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Why is my Kafka consumer not consuming?

Kafka is a great piece of technology for integrating disparate applications in a decoupled manner. It does however have some nuances which are important to understand. I’ve been tripped up a few times while doing local development, so I thought I’d write it all down in the hope of saving someone else some frustration.

The particular scenario that tripped me up was when my Kafka consumer application was not receiving any messages. But first, we’ll need to cover some Kafka basics.

Kafka Basics

Kafka is a message broker. Messages are created and published by “producers” and are received and processed by “consumers”. The producers and consumers are your own applications which interact with Kafka in those roles.

Messages are produced to topics in Kafka, and each topic is divided up into multiple partitions. A single message is produced to a single partition only. When a consumer subscribes to a topic, it will be assigned a number of partitions and will consume the messages only from those partitions. If you have more consumers than you have topic partitions, some consumers will not be assigned any partitions and will remain idle.

Kafka partition assignment with a single consumer
Figure 1: Kafka partition assignment with a single consumer.
Kafka partition assignment with many consumers
Figure 2: Kafka partition assignment with many consumers.

Kafka allows scaling by adding more partitions to a topic. This provides more throughput on the topic and allows more consumers to process the messages on the topic.

Example Code

Producing messages with the Confluent Kafka C# client is easy. Just connect your producer to your Kafka broker and produce the messages into the necessary topic:

Producer.cs
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using Confluent.Kafka;

const string TopicName = "test";

var config = new ProducerConfig
{
BootstrapServers = "localhost:9092",
ClientId = "producer1"
};

var builder = new ProducerBuilder<Null, string>(config);
using var producer = builder.Build();

var message = new Message<Null, string>
{
Value = "hello"
};

await producer.ProduceAsync(TopicName, message);

Kafka messages have a key which is used for routing the message into topic partitions. With defaults, messages with the same key will be routed to the same partition and ordering will be respected for the messages inside that partition. In the above code example I don’t care about how the messages are routed and their ordering, so I’ve used the Confluent.Kafka.Null type as the type of the key. This is the first generic type on the ProducerBuilder class and the Message class. The other generic type is the type of the message value.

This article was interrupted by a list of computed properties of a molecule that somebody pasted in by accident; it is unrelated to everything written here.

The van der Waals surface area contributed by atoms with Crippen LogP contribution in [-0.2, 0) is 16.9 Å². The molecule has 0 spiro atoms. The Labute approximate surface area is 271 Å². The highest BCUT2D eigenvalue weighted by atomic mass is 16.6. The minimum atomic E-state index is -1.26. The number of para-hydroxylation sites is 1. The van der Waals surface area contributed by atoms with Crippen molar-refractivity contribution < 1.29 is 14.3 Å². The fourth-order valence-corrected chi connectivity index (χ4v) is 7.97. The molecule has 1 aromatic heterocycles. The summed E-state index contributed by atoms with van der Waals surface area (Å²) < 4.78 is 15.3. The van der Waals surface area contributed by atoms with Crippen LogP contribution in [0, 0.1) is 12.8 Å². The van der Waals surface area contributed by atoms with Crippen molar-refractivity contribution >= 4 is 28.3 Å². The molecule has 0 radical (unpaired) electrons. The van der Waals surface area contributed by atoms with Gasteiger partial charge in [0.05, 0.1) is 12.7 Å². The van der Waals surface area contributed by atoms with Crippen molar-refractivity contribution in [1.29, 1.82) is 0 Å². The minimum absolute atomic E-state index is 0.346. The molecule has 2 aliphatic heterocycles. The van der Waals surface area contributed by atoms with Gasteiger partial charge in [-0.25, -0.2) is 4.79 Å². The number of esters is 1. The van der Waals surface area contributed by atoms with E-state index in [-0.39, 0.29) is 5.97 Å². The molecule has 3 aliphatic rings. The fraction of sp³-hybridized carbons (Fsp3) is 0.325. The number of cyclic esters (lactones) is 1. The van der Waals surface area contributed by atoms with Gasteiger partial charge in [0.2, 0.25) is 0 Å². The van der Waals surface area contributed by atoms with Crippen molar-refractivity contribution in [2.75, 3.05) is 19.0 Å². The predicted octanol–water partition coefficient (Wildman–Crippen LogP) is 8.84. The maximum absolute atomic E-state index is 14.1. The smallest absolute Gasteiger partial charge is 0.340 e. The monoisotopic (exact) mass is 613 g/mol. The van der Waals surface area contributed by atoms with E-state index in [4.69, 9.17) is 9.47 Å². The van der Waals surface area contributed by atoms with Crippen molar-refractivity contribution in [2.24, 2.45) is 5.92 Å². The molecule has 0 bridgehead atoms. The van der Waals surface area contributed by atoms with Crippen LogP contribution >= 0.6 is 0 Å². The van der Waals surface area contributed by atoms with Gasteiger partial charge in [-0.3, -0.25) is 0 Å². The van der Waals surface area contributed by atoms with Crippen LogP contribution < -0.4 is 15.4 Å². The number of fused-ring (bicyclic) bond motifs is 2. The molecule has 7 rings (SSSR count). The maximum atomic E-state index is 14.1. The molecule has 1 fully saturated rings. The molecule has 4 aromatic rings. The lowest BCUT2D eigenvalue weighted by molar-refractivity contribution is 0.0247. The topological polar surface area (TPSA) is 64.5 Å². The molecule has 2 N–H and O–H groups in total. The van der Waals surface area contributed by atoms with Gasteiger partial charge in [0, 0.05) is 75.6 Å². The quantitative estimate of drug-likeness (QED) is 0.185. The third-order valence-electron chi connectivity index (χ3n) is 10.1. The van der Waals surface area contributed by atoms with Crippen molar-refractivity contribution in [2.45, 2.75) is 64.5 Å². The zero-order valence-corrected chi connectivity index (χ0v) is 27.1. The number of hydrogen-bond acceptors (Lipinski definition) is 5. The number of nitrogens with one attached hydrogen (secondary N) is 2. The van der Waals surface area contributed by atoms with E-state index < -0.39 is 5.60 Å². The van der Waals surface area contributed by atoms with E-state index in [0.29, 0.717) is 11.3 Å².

When consuming messages we need to consider whether our consumer application instances will be competing or observing. In Kafka terms, competing consumers are consumers which have the same consumer group ID. Each consumer application instance within the group will only see a subset of the messages from the topic, but all messages from the topic will be consumed across all consumer application instances within the group. When debugging why a consumer doesn’t get messages, consider whether your consumer is observing (should see all messages) or competing (should see a subset of messages).

Consumer.cs
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using Confluent.Kafka;

const string TopicName = "test";

var config = new ConsumerConfig
{
BootstrapServers = "localhost:9092",
ClientId = "consumer1",
GroupId = "consumer"
};

var builder = new ConsumerBuilder<Null, string>(config);
using var consumer = builder.Build();
consumer.Subscribe(TopicName);

var message = consumer.Consume();
Console.WriteLine(message.Message.Value);
consumer.Close();

The Problem

To explore this issue, I’ll use a topic with 3 partitions.

The sample code above is enough to produce some messages and consume them, and I can reproduce the issue where my consumer application was never seeing any messages. Here’s how to reproduce the issue:

  1. Run the producer application which will produce 1 message.
  2. Run the consumer application and wait for 30 seconds. It will not see the message.

The reason we need to wait for 30 seconds is because topic subscription and partition assignment takes some time. During that time the consumer will not see any messages. In the example code above I’m using an overload of consumer.Consume() which blocks until a message has been received by the consumer.

Analysis

Now we can observe the issue, we can start analyzing the cause.

Firstly, I want to ensure my consumer application is getting at least 1 topic partition assigned to it. If the consumer has no partitions assigned, it will never see any messages. I’ll start by using the kafka-consumer-groups.sh utility which is shipped with Kafka, to see if any applications are subscribed to any topics. I’ll execute these commands while the consumer application is running, to ensure if the application has any assignments, they will be listed. The Kafka utilities can be found in the bin folder of the Kafka release folder.

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$ ./kafka-consumer-groups.sh --bootstrap-server localhost:9092 --list

consumer